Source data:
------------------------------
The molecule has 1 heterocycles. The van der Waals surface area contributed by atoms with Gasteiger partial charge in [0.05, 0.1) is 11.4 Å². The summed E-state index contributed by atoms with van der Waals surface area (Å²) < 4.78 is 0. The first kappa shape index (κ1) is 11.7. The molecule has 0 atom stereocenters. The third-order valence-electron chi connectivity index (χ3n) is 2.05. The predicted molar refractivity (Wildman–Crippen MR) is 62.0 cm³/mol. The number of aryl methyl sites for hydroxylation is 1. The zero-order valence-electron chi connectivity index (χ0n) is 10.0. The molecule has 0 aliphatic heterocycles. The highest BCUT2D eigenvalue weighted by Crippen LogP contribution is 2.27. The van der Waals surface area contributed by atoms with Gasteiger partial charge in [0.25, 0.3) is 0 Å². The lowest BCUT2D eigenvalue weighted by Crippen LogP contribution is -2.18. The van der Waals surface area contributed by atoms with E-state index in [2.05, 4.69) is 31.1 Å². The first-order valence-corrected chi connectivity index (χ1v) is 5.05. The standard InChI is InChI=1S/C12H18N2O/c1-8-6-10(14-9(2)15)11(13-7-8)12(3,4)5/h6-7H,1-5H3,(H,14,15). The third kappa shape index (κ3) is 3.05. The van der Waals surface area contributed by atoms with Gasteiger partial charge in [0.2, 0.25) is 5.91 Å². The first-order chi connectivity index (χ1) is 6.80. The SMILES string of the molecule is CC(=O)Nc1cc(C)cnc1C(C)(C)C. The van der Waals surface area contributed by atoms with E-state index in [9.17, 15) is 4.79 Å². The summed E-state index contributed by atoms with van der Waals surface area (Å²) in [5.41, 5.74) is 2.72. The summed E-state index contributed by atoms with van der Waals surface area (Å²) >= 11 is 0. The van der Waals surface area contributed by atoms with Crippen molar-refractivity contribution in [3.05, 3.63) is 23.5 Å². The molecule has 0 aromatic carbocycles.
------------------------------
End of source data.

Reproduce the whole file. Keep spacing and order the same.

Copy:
The molecule has 1 heterocycles. The van der Waals surface area contributed by atoms with Gasteiger partial charge in [0.05, 0.1) is 11.4 Å². The summed E-state index contributed by atoms with van der Waals surface area (Å²) < 4.78 is 0. The first kappa shape index (κ1) is 11.7. The molecule has 0 atom stereocenters. The third-order valence-electron chi connectivity index (χ3n) is 2.05. The predicted molar refractivity (Wildman–Crippen MR) is 62.0 cm³/mol. The number of aryl methyl sites for hydroxylation is 1. The zero-order valence-electron chi connectivity index (χ0n) is 10.0. The molecule has 0 aliphatic heterocycles. The highest BCUT2D eigenvalue weighted by Crippen LogP contribution is 2.27. The van der Waals surface area contributed by atoms with Gasteiger partial charge in [0.25, 0.3) is 0 Å². The lowest BCUT2D eigenvalue weighted by Crippen LogP contribution is -2.18. The van der Waals surface area contributed by atoms with E-state index in [2.05, 4.69) is 31.1 Å². The first-order valence-corrected chi connectivity index (χ1v) is 5.05. The standard InChI is InChI=1S/C12H18N2O/c1-8-6-10(14-9(2)15)11(13-7-8)12(3,4)5/h6-7H,1-5H3,(H,14,15). The third kappa shape index (κ3) is 3.05. The van der Waals surface area contributed by atoms with Gasteiger partial charge in [0.2, 0.25) is 5.91 Å². The first-order chi connectivity index (χ1) is 6.80. The SMILES string of the molecule is CC(=O)Nc1cc(C)cnc1C(C)(C)C. The van der Waals surface area contributed by atoms with E-state index in [9.17, 15) is 4.79 Å². The summed E-state index contributed by atoms with van der Waals surface area (Å²) in [5.41, 5.74) is 2.72. The summed E-state index contributed by atoms with van der Waals surface area (Å²) >= 11 is 0. The van der Waals surface area contributed by atoms with Crippen molar-refractivity contribution in [3.05, 3.63) is 23.5 Å². The molecule has 0 aromatic carbocycles.